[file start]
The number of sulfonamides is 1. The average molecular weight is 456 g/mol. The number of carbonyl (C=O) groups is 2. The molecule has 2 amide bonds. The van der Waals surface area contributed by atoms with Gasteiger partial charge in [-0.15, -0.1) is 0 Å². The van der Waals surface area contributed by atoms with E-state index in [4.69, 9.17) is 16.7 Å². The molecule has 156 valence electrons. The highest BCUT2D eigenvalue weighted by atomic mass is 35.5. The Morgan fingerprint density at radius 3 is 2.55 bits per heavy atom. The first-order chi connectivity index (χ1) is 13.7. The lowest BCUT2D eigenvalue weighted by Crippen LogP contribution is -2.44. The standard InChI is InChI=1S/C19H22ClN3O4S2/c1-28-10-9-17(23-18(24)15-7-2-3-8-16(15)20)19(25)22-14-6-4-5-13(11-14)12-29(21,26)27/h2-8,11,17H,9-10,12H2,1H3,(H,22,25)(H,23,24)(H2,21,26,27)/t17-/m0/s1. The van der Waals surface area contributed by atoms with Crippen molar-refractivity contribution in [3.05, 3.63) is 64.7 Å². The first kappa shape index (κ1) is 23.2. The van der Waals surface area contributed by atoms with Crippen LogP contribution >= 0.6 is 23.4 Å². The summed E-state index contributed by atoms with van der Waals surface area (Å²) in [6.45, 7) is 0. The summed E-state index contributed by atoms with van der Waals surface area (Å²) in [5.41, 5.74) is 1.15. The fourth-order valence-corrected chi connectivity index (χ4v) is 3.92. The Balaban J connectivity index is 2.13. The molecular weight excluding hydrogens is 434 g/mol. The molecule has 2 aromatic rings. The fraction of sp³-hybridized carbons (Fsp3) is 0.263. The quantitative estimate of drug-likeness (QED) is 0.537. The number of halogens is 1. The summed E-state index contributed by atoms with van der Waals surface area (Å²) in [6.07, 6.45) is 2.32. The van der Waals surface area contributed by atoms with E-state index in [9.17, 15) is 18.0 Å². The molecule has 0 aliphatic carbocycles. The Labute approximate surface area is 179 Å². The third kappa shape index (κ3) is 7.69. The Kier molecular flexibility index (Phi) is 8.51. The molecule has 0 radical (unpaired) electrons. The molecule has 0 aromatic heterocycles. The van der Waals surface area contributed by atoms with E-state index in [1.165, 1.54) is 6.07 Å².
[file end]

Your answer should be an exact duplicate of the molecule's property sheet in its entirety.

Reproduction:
The number of sulfonamides is 1. The average molecular weight is 456 g/mol. The number of carbonyl (C=O) groups is 2. The molecule has 2 amide bonds. The van der Waals surface area contributed by atoms with Gasteiger partial charge in [-0.15, -0.1) is 0 Å². The van der Waals surface area contributed by atoms with E-state index in [4.69, 9.17) is 16.7 Å². The molecule has 156 valence electrons. The highest BCUT2D eigenvalue weighted by atomic mass is 35.5. The Morgan fingerprint density at radius 3 is 2.55 bits per heavy atom. The first-order chi connectivity index (χ1) is 13.7. The lowest BCUT2D eigenvalue weighted by Crippen LogP contribution is -2.44. The standard InChI is InChI=1S/C19H22ClN3O4S2/c1-28-10-9-17(23-18(24)15-7-2-3-8-16(15)20)19(25)22-14-6-4-5-13(11-14)12-29(21,26)27/h2-8,11,17H,9-10,12H2,1H3,(H,22,25)(H,23,24)(H2,21,26,27)/t17-/m0/s1. The van der Waals surface area contributed by atoms with Crippen molar-refractivity contribution in [3.05, 3.63) is 64.7 Å². The first kappa shape index (κ1) is 23.2. The van der Waals surface area contributed by atoms with Crippen LogP contribution >= 0.6 is 23.4 Å². The summed E-state index contributed by atoms with van der Waals surface area (Å²) in [6.45, 7) is 0. The summed E-state index contributed by atoms with van der Waals surface area (Å²) in [5.41, 5.74) is 1.15. The fourth-order valence-corrected chi connectivity index (χ4v) is 3.92. The Balaban J connectivity index is 2.13. The molecular weight excluding hydrogens is 434 g/mol. The molecule has 2 aromatic rings. The fraction of sp³-hybridized carbons (Fsp3) is 0.263. The quantitative estimate of drug-likeness (QED) is 0.537. The number of halogens is 1. The summed E-state index contributed by atoms with van der Waals surface area (Å²) in [6.07, 6.45) is 2.32. The van der Waals surface area contributed by atoms with E-state index in [9.17, 15) is 18.0 Å². The molecule has 0 aliphatic carbocycles. The Labute approximate surface area is 179 Å². The third kappa shape index (κ3) is 7.69. The Kier molecular flexibility index (Phi) is 8.51. The molecule has 0 radical (unpaired) electrons. The molecule has 0 aromatic heterocycles. The van der Waals surface area contributed by atoms with E-state index in [1.165, 1.54) is 6.07 Å².